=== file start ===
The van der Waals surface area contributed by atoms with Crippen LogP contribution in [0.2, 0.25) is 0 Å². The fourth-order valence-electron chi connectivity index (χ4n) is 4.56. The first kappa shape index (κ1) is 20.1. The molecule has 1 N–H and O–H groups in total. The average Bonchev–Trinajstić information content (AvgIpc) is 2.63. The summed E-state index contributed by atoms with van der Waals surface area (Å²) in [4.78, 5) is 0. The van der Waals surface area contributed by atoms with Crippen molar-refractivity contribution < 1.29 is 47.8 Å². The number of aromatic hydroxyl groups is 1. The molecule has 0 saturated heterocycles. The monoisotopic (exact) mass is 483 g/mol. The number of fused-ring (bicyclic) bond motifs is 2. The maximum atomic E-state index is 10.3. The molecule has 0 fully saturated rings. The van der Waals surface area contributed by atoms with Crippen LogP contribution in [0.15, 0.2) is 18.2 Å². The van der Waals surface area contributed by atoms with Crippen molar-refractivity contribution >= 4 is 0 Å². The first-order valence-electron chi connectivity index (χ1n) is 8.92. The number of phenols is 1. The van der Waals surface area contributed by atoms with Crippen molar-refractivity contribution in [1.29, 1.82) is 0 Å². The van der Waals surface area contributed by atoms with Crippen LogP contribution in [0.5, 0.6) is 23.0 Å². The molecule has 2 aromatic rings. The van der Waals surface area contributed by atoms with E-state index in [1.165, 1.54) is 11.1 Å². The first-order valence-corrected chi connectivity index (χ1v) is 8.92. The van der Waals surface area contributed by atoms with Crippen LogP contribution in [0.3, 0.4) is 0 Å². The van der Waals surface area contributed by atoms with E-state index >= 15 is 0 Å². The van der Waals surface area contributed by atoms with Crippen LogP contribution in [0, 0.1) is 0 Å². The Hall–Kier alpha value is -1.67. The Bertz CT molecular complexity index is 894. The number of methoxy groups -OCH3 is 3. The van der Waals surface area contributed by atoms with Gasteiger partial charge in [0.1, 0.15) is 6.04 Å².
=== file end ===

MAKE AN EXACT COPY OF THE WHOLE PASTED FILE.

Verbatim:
The van der Waals surface area contributed by atoms with Crippen LogP contribution in [0.2, 0.25) is 0 Å². The fourth-order valence-electron chi connectivity index (χ4n) is 4.56. The first kappa shape index (κ1) is 20.1. The molecule has 1 N–H and O–H groups in total. The average Bonchev–Trinajstić information content (AvgIpc) is 2.63. The summed E-state index contributed by atoms with van der Waals surface area (Å²) in [4.78, 5) is 0. The van der Waals surface area contributed by atoms with Crippen molar-refractivity contribution < 1.29 is 47.8 Å². The number of aromatic hydroxyl groups is 1. The molecule has 0 saturated heterocycles. The monoisotopic (exact) mass is 483 g/mol. The number of fused-ring (bicyclic) bond motifs is 2. The maximum atomic E-state index is 10.3. The molecule has 0 fully saturated rings. The van der Waals surface area contributed by atoms with Crippen LogP contribution in [0.15, 0.2) is 18.2 Å². The van der Waals surface area contributed by atoms with Crippen molar-refractivity contribution >= 4 is 0 Å². The first-order valence-electron chi connectivity index (χ1n) is 8.92. The number of phenols is 1. The van der Waals surface area contributed by atoms with Crippen molar-refractivity contribution in [1.29, 1.82) is 0 Å². The van der Waals surface area contributed by atoms with Crippen LogP contribution in [0.5, 0.6) is 23.0 Å². The molecule has 2 aromatic rings. The van der Waals surface area contributed by atoms with E-state index in [1.165, 1.54) is 11.1 Å². The first-order valence-corrected chi connectivity index (χ1v) is 8.92. The van der Waals surface area contributed by atoms with Crippen LogP contribution in [0.3, 0.4) is 0 Å². The van der Waals surface area contributed by atoms with E-state index >= 15 is 0 Å². The van der Waals surface area contributed by atoms with Crippen LogP contribution in [0, 0.1) is 0 Å². The Hall–Kier alpha value is -1.67. The Bertz CT molecular complexity index is 894. The number of methoxy groups -OCH3 is 3. The van der Waals surface area contributed by atoms with Gasteiger partial charge in [0.1, 0.15) is 6.04 Å².